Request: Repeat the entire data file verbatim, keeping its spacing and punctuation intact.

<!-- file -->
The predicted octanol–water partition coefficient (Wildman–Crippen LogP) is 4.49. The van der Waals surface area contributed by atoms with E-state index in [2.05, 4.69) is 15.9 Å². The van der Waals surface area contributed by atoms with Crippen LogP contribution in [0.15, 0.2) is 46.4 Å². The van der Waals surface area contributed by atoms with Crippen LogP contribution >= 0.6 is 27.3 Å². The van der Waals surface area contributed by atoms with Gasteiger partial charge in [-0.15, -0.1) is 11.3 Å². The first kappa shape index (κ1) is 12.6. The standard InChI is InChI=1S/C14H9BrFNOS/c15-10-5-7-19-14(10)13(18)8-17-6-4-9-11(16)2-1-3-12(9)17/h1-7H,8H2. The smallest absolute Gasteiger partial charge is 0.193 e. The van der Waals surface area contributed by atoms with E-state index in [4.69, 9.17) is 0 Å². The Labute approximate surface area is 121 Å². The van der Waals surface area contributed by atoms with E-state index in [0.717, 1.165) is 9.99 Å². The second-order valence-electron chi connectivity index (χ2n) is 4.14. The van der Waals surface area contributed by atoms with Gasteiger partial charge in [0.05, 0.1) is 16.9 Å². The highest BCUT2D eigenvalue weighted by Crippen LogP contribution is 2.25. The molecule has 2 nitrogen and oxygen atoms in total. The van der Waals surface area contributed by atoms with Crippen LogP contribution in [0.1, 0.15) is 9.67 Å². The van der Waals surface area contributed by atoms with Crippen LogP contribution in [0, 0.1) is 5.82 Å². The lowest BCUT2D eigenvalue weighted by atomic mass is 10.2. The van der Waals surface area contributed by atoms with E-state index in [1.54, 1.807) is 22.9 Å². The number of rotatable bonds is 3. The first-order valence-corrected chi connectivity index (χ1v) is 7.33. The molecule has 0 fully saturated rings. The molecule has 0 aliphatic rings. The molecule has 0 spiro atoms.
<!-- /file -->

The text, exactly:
The predicted octanol–water partition coefficient (Wildman–Crippen LogP) is 4.49. The van der Waals surface area contributed by atoms with E-state index in [2.05, 4.69) is 15.9 Å². The van der Waals surface area contributed by atoms with Crippen LogP contribution in [0.15, 0.2) is 46.4 Å². The van der Waals surface area contributed by atoms with Crippen LogP contribution >= 0.6 is 27.3 Å². The van der Waals surface area contributed by atoms with Gasteiger partial charge in [-0.15, -0.1) is 11.3 Å². The first kappa shape index (κ1) is 12.6. The standard InChI is InChI=1S/C14H9BrFNOS/c15-10-5-7-19-14(10)13(18)8-17-6-4-9-11(16)2-1-3-12(9)17/h1-7H,8H2. The smallest absolute Gasteiger partial charge is 0.193 e. The van der Waals surface area contributed by atoms with E-state index in [4.69, 9.17) is 0 Å². The Labute approximate surface area is 121 Å². The van der Waals surface area contributed by atoms with E-state index in [0.717, 1.165) is 9.99 Å². The second-order valence-electron chi connectivity index (χ2n) is 4.14. The van der Waals surface area contributed by atoms with Gasteiger partial charge in [0.05, 0.1) is 16.9 Å². The highest BCUT2D eigenvalue weighted by Crippen LogP contribution is 2.25. The molecule has 2 nitrogen and oxygen atoms in total. The van der Waals surface area contributed by atoms with Crippen LogP contribution in [0.1, 0.15) is 9.67 Å². The van der Waals surface area contributed by atoms with Crippen LogP contribution in [0, 0.1) is 5.82 Å². The lowest BCUT2D eigenvalue weighted by atomic mass is 10.2. The van der Waals surface area contributed by atoms with E-state index in [1.54, 1.807) is 22.9 Å². The number of rotatable bonds is 3. The first-order valence-corrected chi connectivity index (χ1v) is 7.33. The molecule has 0 fully saturated rings. The molecule has 0 aliphatic rings. The molecule has 0 spiro atoms.